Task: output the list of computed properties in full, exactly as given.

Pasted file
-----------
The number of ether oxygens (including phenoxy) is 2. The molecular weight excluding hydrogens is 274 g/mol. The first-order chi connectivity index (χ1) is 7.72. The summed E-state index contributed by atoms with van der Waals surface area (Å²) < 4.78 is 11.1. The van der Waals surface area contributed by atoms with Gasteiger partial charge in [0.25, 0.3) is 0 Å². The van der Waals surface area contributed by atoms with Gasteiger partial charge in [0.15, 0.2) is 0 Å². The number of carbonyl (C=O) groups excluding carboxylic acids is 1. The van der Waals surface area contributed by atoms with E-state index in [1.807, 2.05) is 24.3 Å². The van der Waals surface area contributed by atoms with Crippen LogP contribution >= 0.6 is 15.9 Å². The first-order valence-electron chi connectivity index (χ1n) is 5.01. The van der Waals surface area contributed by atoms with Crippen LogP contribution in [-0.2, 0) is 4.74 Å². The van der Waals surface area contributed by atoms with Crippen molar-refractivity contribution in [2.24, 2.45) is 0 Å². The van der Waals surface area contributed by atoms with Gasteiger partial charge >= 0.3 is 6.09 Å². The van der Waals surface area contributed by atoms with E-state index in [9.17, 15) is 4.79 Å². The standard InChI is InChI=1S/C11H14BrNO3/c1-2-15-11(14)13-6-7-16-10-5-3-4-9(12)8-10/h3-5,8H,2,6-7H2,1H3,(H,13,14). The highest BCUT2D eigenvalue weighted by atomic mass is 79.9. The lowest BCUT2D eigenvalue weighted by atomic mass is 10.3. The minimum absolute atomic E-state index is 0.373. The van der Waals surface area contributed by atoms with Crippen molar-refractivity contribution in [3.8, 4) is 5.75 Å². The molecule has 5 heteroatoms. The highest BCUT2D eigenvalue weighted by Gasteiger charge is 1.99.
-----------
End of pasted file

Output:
The number of ether oxygens (including phenoxy) is 2. The molecular weight excluding hydrogens is 274 g/mol. The first-order chi connectivity index (χ1) is 7.72. The summed E-state index contributed by atoms with van der Waals surface area (Å²) < 4.78 is 11.1. The van der Waals surface area contributed by atoms with Gasteiger partial charge in [0.25, 0.3) is 0 Å². The van der Waals surface area contributed by atoms with Gasteiger partial charge in [0.15, 0.2) is 0 Å². The number of carbonyl (C=O) groups excluding carboxylic acids is 1. The van der Waals surface area contributed by atoms with E-state index in [1.807, 2.05) is 24.3 Å². The van der Waals surface area contributed by atoms with Crippen LogP contribution >= 0.6 is 15.9 Å². The first-order valence-electron chi connectivity index (χ1n) is 5.01. The van der Waals surface area contributed by atoms with Crippen LogP contribution in [-0.2, 0) is 4.74 Å². The van der Waals surface area contributed by atoms with Crippen molar-refractivity contribution in [2.24, 2.45) is 0 Å². The van der Waals surface area contributed by atoms with Gasteiger partial charge >= 0.3 is 6.09 Å². The van der Waals surface area contributed by atoms with E-state index in [9.17, 15) is 4.79 Å². The standard InChI is InChI=1S/C11H14BrNO3/c1-2-15-11(14)13-6-7-16-10-5-3-4-9(12)8-10/h3-5,8H,2,6-7H2,1H3,(H,13,14). The highest BCUT2D eigenvalue weighted by atomic mass is 79.9. The lowest BCUT2D eigenvalue weighted by atomic mass is 10.3. The minimum absolute atomic E-state index is 0.373. The van der Waals surface area contributed by atoms with Crippen molar-refractivity contribution in [3.8, 4) is 5.75 Å². The molecule has 5 heteroatoms. The highest BCUT2D eigenvalue weighted by Gasteiger charge is 1.99.